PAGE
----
Wood, stone, and plaster look-alikes so convincing you'd swear they're the real thing
It looks traditional, but this house in Billerica, Mass., TOH's 1999 TV project, used plenty of high-tech materials.
Study the history of building materials and one thing becomes clear: People have been faking it for a long time. Five thousand years ago, Egyptian artisans cagily glued thin slices of burl onto cheap boards, thereby producing the first veneer — and launching a tradition of fooling the eye. Today, thanks to the alchemy of modern manufacturing, you can fill a house with man-made products that mimic the building basics of wood, plaster, metal, and stone.
Purists may scoff at such brazen superficiality, but there's logic behind making things that look like other things. Venetians of the 1500s, for example, figured out a way to make plaster imitate marble, so they didn't have to worry about the weight of stone slabs sinking their city. Twentieth-century scientists cooked up polyurethane that can pass for wood because it will never rot and needs hardly any maintenance. A well-made impostor may be significantly less expensive, last longer, or be easier to install than the real article.
Unfortunately, for every good-looking alternative many more are pathetically obvious or downright flimsy. So if you're thinking about going with faux, call for samples, inspect actual installations, and ask people who've used it how well it holds up. "When you walk up to a front door, you shouldn't be able to tell the difference between real and man-made," says This Old House general contractor Tom Silva. When it comes to the products on the following pages, we can't.
Looks Like Slate Shingles
But It's Really Recycled Plastic
Made in part from car bumpers, these rubbery shingles are one-quarter the weight of real slate and carry a 50-year warranty.
Reality Check: Even close up, the textures and colors look remarkably like natural slate.
Cost: $2.95 to $3.40 per square foot, about the same as low-end slate.
Looks Like A Wooden Bracket
But It's Really Cast Foam
Coated polyurethane can't rot and has no seams to open up, so you get low maintenance plus good looks.
Reality Check: Indistinguishable from painted wood, although it can't support a load. (With internal reinforcement, the same foam can be used to
make porch railings and posts.)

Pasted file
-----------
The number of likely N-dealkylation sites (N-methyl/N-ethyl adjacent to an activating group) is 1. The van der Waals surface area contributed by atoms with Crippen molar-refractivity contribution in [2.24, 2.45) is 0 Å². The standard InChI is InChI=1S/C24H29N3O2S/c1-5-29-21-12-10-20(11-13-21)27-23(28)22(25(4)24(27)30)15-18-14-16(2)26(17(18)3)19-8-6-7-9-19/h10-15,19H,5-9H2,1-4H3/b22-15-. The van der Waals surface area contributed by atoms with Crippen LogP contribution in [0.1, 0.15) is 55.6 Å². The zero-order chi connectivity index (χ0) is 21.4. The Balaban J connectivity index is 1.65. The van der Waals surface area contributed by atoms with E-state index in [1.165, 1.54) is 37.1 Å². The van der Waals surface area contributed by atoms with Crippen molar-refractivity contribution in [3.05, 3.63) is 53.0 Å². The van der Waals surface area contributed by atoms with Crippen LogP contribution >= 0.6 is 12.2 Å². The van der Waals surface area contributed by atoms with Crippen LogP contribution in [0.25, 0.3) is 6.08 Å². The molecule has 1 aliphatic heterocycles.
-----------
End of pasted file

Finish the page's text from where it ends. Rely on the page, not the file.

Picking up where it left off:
Cost: $75 per bracket, far less than the same piece custom-made from wood.
Looks Like Wood Siding
But It's Really Sand, Cement, And Wood Fiber
Fiber-cement won't rot, warp, or burn, and paint sticks for decades. Stands up to freezes, windblown debris, and errant baseballs.
Reality Check: The smooth version is convincing; the embossed wood-grain option isn't.
Cost: 60 cents per foot, 75 percent less than premium red-cedar siding.
5,000 Years of Faux
c. 3000 B.C.
Egyptian craftsmen cover furniture with precious wood veneers, creating the first known faux
c. 30 B.C.
Romans use their marbles, sheathing rough temples
with finely polished stone slabs.
Italian craftsmen one-up their Roman ancestors, mixing plaster and pigment in an imitation
Artisans on the island mix lime plaster with marble dust and develop a lightweight material with a stonelike sheen.
Cast or draw-formed ornaments prove easier and cheaper to make than carved stone or wood.
Colonial Americans use wood to
imitate stone columns, quoins, and balustrades. At George Washington's Mount Vernon, builders lace the paint with sand to heighten the deception.
Wood-graining, marbleizing, and trompe l'oeil become wildly popular as mass-produced paints become widely available.
Embossed linoleum simulates elaborate bas-relief plasterwork on walls and ceilings. (below)
Thin sheets of plastic, molded to resemble wood siding, promise an end to exterior painting.
Porcelain 'stone' tiles
Unglazed, pigmented ceramics are polished or textured to look like stone, but are stronger and lighter.
Looks Like Red-Cedar Shakes
But It's Really Recycled Tires
These rubber shakes — a blend of recycled tires, plastics, hemp, and flax — shrug off hail, rot, and people walking on them. The 50-year warranty surpasses that of any roofing made from trees. When they wear out, just recycle them again.
Reality Check: Fade to gray in the sun, just like wood, but lack the same pleasing randomness.
Cost: $2.85 per square foot, 50 percent more than cedar but 50 percent faster to install.
Where to Find It
Authentic Roof by Crowe Building Products Ltd.
Hamilton, Ontario, Canada
Wood bracket, ornamental plaster medallion:
Style Solutions, Inc.
James Hardie Siding Products
Mission Viejo, CA
Red cedar shakes:
Chatham, Ontario, Canada
Klamath Falls, OR
Carved stone balustrade:
Melton Classics Inc.
Cellular PVC beadboard:
Verona Marble Company, Inc.
Outwater Plastics Industries Inc.
Hy-lite acrylic blocks
Hy-Lite Products Inc.